UN appeals judges at The Hague have reversed the conviction of a Bosnian Serb army general for complicity in the 1995 Srebrenica genocide.
Vidoje Blagojevic has always denied the charges
Vidoje Blagojevic's jail sentence was reduced from 18 to 15 years. Other related convictions were upheld.
The judges ruled he should have been acquitted because his original trial found he had not known of the massacre and only provided logistical support.
Over 7,000 Muslims died in Srebrenica at the end of the 1992-1995 war.
It is considered to be the worst single atrocity in Europe since World War II and has been legally constituted genocide.
Blagojevic commanded the Bratunac brigade of the Bosnian Serb army at the time.
He was subordinate to Bosnian Serb General Radislav Krstic, who in April 2004 became the first person to be found guilty of aiding and abetting genocide by the International Criminal Tribunal for the former Yugoslavia (ICTY).
The five-judge appeals panel at the ICTY ruled that Col Blagojevic had not been complicit in the genocide at Srebrenica because he had not known his troops intended to commit it.
"On the basis of the foregoing, the appeals chamber... reverses his conviction for complicity in genocide," the presiding judge, Fausto Pocar, said.
Dragan Jokic's appeal was rejected by the ICTY
However, the court upheld Blagojevic's other convictions for aiding and abetting the persecutions, killings and forcible transfer of the Bosnian Muslim population of the Srebrenica enclave.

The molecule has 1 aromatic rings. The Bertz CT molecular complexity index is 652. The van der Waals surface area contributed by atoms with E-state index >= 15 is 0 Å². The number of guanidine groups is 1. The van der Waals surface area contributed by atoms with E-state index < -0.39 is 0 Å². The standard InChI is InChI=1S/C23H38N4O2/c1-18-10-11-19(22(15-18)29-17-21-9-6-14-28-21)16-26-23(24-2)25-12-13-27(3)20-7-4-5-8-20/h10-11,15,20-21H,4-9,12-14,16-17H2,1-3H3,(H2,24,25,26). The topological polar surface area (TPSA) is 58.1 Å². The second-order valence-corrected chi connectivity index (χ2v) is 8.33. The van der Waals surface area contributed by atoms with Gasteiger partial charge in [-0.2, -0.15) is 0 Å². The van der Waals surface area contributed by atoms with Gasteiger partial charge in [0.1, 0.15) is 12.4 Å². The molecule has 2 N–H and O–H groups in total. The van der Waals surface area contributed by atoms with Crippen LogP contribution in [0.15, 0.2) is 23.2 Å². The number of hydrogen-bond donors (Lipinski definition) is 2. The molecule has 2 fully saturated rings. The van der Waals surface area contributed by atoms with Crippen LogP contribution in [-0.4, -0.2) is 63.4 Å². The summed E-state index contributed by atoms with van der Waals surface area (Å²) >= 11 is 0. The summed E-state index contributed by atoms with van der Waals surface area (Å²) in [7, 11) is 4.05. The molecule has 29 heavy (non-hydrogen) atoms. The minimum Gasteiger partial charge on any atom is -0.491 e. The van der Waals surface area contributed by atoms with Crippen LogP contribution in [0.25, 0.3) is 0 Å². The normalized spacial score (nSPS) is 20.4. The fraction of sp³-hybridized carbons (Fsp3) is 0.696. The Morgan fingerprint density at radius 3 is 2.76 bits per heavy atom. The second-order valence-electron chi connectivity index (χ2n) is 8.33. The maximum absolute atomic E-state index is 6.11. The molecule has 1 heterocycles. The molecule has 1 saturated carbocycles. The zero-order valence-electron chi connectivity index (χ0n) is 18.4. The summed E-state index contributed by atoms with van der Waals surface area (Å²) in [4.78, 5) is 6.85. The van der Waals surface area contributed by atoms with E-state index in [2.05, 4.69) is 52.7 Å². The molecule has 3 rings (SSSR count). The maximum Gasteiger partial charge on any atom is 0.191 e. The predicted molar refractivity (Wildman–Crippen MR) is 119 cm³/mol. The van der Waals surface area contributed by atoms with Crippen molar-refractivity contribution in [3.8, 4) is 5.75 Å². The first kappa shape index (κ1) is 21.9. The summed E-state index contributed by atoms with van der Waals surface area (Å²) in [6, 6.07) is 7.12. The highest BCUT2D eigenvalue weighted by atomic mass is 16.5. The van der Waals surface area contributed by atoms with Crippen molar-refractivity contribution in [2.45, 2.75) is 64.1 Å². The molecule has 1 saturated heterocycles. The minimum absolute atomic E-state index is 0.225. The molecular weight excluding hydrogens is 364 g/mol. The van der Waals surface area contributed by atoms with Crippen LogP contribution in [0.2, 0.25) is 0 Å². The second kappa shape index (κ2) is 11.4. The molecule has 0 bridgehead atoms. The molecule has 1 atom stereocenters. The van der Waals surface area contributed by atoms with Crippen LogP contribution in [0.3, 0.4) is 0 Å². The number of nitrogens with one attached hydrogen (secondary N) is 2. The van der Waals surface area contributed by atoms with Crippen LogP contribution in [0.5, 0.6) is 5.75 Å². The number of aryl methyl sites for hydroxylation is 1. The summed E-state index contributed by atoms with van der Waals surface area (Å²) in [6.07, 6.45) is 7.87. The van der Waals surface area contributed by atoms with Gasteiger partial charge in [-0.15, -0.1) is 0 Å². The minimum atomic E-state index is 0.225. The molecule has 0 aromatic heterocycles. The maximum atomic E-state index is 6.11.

His prison sentence was accordingly cut to 15 years.
Blagojevic did not react to the new ruling until the judges walked out of the court, when he began shouting accusations about his court-appointed defence lawyer, Micheal Karnavas.
Blagojevic has refused to co-operate with Mr Karnavas.
"This is outrageous," he said.
"You are protecting the criminal behaviour of Karnavas in the court room."
The appeals panel also upheld the convictions of a second Bosnian Serb army officer who had been tried with Col Blagojevic in 2005.
Dragan Jokic was convicted of aiding and abetting murder and persecution at Srebrenica and given a nine-year prison sentence.
Jokic was the chief of engineers in the Zvornik brigade of the Bosnian Serb army in 1995. His troops dug the mass graves to bury the victims of the massacre.
At their original trial, Blagojevic and Jokic were acquitted of allegations of command responsibility for the atrocity. The tribunal ruled they had merely passed on orders.
The fugitive former Bosnian Serb leaders, Ratko Mladic and Radovan Karadzic, have been indicted for giving the orders.